The learning process isn't always directly taught.  It's more of a conditioning.  A parent might directly tell their daughter she is not capable of doing something but more often it's when mom or dad repeatedly do the actions for her.  She is capable but she starts to believe she doesn't have the ability and/or must have her parent's help.  Think of it like this...

when your daughter under-functions, you over-function.

It's so easy to slip into. Especially if she has intense emotions and cries for help at almost everything she tries.  This often starts in early childhood but can be worked on in the teen years and changed. 

Debbie Pincus M.S.; LMHC describes it well...

What do (young) adult under–functioners look like? Under–functioners are skilled in the art of “learned helplessness.” They have quite literally learned to be helpless, because someone was always there to pick up the pieces for them.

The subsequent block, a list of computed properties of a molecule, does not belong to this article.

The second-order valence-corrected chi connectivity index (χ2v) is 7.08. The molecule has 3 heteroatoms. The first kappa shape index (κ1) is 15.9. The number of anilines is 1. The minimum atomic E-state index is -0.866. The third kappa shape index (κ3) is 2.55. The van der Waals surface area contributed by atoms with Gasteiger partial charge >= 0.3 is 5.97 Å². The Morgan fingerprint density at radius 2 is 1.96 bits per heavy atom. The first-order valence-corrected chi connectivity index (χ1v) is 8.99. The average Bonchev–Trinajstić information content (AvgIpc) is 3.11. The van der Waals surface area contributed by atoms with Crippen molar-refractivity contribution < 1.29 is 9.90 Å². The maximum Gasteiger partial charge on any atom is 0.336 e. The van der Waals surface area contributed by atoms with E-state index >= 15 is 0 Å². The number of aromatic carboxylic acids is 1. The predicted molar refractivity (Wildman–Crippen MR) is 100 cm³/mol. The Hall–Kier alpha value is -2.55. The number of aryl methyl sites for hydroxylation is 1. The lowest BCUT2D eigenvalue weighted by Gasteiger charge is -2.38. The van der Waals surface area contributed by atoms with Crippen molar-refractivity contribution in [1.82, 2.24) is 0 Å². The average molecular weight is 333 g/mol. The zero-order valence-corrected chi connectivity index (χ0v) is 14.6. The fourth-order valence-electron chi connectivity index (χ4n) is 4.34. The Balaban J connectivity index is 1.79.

They often act irresponsibly, aren’t able to handle uncomfortable emotions well, float without goals, become ill a lot, can tend to become addicted to substances, ask for advice when they need to figure things out for themselves and get others to always help them.
 
They will often search out a partner who will take care of their needs and pick up where their parents left off. And keeping a job is hard for under–functioners, because they’re always looking for someone to swoop in and rescue them. For many people who were raised this way, the world is a scary place—and instead of venturing out and making a life for themselves, they choose to stay home with mom and dad indefinitely.

You can read the full article here.